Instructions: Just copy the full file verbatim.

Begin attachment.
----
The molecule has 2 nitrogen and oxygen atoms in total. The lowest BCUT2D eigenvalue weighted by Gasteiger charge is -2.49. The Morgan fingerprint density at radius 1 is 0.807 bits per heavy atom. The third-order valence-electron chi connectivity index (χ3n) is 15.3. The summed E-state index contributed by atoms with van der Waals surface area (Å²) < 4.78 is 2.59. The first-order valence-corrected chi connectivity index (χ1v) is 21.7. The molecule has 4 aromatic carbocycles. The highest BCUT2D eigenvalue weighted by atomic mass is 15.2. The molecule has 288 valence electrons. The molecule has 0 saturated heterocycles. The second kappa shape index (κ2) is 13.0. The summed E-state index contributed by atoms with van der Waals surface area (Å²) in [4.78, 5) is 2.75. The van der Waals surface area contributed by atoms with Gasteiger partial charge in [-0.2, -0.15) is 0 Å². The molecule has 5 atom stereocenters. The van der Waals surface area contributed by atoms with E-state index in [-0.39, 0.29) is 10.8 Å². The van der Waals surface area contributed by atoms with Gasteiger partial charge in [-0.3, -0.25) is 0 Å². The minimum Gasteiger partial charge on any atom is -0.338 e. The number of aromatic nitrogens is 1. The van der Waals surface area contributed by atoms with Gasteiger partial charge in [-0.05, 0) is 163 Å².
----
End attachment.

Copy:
The molecule has 2 nitrogen and oxygen atoms in total. The lowest BCUT2D eigenvalue weighted by Gasteiger charge is -2.49. The Morgan fingerprint density at radius 1 is 0.807 bits per heavy atom. The third-order valence-electron chi connectivity index (χ3n) is 15.3. The summed E-state index contributed by atoms with van der Waals surface area (Å²) < 4.78 is 2.59. The first-order valence-corrected chi connectivity index (χ1v) is 21.7. The molecule has 4 aromatic carbocycles. The highest BCUT2D eigenvalue weighted by atomic mass is 15.2. The molecule has 288 valence electrons. The molecule has 0 saturated heterocycles. The second kappa shape index (κ2) is 13.0. The summed E-state index contributed by atoms with van der Waals surface area (Å²) in [4.78, 5) is 2.75. The van der Waals surface area contributed by atoms with Gasteiger partial charge in [-0.2, -0.15) is 0 Å². The molecule has 5 atom stereocenters. The van der Waals surface area contributed by atoms with E-state index in [-0.39, 0.29) is 10.8 Å². The van der Waals surface area contributed by atoms with Gasteiger partial charge in [-0.3, -0.25) is 0 Å². The minimum Gasteiger partial charge on any atom is -0.338 e. The number of aromatic nitrogens is 1. The van der Waals surface area contributed by atoms with Gasteiger partial charge in [-0.05, 0) is 163 Å².